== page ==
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Density altitude/pressure altitude help

Hi,

I am currently doing some revision on aircraft performance and want to confirm my understanding on calculating density altitude.

You first need to work out the pressure altitude. So for example the airfield is 399 feet amsl.

PA =airfield elevation +(30x(1013-ambient pressure). I was wanting to clarify is ambient pressure the QNH pressure setting.

PA = 399 +(30x(1013-1012))
=>399+30
PA=429 feet


So now I can work out the density altitude.

DA=PA + (120 x isa dev)

Is the term isa deviation the difference in the actual temperature against the ISA standard lapse rate of 2 degrees C?

Is the lapse rate calculated from the QNH height or the known elevation. So the value of 399 feet amsl would be used. So if for 1000 feet its 2 degrees for 499/500 1 degree drop from standard 15 degrees C could be used.

So would the isa deviation be the 14 degrees - the actual temperature / forecasted temperature. So say the outside air temperature at the airfield is 10. The difference would be 4. The DA would then be:

DA= 429 +(120x4)
DA=429 +(480)
DA = 909 feet.


Thanks for your help. I am just really wanting to check my understanding of the above.
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ross13
Asked:
ross13
2 Solutions
 
-Mystique-Commented:
Do you know there's an android app available for calculating density altitude?

https://play.google.com/store/apps/details?id=com.bagelboysoftware.bbdenaltfree&hl=en
Offers 2 methods to calculate density altitude using Imperial or Metric units
Density altitude can be dangerously high, even at sea level. Just look at the promotional video to understand why calculating density altitude is so important, and how this app can save your life!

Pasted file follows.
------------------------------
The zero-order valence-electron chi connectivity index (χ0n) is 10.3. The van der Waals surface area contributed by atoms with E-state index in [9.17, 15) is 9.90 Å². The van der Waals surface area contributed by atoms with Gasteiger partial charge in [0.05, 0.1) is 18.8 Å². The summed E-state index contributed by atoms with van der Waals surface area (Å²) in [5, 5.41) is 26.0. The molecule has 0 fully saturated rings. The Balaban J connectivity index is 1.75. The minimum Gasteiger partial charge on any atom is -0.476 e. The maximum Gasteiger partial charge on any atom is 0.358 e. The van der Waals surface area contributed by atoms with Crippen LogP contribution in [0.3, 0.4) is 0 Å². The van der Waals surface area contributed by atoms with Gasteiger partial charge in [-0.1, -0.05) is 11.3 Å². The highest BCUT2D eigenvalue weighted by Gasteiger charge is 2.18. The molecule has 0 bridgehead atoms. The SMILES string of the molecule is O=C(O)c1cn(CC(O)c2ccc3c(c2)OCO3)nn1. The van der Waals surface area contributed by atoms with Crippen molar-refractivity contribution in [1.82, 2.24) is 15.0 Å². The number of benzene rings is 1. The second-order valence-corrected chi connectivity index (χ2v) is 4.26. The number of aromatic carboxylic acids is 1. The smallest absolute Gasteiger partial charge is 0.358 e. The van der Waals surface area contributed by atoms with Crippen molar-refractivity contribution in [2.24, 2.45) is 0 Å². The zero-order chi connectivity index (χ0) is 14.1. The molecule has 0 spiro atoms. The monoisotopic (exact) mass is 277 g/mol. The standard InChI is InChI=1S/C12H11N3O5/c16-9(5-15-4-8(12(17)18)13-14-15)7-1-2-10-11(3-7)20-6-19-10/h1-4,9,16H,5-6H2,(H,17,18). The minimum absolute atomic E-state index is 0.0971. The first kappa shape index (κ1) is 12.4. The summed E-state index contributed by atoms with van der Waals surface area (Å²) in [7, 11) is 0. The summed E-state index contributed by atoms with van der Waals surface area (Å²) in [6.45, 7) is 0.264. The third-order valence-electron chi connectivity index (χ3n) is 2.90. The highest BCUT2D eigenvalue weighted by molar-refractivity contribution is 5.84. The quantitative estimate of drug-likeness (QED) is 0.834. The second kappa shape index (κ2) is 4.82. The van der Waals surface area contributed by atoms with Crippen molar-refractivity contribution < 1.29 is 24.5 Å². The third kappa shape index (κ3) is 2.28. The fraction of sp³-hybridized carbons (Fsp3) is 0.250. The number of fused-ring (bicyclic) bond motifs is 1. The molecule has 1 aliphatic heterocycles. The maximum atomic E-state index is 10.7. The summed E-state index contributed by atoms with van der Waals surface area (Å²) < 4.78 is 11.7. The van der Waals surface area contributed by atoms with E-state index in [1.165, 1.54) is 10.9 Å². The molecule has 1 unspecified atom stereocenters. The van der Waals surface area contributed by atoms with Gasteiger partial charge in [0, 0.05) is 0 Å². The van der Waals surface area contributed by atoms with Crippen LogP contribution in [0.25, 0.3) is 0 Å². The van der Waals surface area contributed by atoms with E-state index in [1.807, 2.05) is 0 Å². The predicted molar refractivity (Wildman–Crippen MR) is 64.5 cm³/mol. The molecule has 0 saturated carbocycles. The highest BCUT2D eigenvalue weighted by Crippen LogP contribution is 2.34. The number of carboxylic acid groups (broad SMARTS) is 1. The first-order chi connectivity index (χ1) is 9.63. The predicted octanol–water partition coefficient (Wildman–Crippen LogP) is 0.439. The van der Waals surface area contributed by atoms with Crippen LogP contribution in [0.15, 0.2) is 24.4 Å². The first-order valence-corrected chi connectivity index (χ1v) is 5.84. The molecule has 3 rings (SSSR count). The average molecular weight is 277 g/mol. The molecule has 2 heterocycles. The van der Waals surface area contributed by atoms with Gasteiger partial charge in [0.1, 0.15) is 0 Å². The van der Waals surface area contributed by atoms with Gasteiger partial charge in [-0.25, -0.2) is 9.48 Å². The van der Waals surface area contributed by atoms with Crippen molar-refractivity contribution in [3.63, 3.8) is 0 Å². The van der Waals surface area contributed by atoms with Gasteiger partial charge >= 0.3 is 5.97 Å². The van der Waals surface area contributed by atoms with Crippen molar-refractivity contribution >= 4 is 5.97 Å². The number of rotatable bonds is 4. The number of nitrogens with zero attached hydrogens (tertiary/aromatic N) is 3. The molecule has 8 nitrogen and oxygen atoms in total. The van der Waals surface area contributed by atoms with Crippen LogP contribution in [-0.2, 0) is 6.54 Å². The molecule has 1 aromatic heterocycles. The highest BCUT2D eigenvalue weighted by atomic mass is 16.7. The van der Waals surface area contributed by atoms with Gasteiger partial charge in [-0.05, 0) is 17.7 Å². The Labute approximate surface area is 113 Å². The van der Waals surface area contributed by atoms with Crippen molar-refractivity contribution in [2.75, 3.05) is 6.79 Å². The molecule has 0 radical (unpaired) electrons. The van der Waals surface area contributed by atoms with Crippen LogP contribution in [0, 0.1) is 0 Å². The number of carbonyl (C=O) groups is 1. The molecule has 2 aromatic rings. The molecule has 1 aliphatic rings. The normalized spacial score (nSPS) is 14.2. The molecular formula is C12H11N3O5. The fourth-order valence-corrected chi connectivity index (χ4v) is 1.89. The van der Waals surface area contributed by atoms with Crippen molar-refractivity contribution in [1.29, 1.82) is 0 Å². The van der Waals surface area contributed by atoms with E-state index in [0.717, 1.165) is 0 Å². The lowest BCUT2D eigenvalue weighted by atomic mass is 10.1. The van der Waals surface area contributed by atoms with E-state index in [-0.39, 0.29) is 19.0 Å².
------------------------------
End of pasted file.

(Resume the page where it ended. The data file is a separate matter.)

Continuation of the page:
Both easy to use and highly accurate, Bagelboy Software's density altitude calculator offers 2 methods of determining density altitude using any combination of English and Metric units.
Method 1: Air Temperature, Dew Point, Altimiter Setting (Barometric Pressure), and Airfield Elevation
Method 2: Pressure altitude, Air Temperature, and Airfield Elevation

This app is useful for aircraft performance calculations, engine tuning, and motor racing.
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FlysterCommented:
Is the term isa deviation the difference in the actual temperature against the ISA standard lapse rate of 2 degrees C?
No. ISA Deviation is what the standard temperature would be at any given altitude. On a "Standard Day" at sea level, the pressure would be 29.92 inHg (1013.25 millibars) and a temperature of 59°F (15° C). With a standard lapse rate of 2° per 1000 feet, you can use this formula to find out ISA Deviation:

15-(Altitude/1000)*2

Flyster
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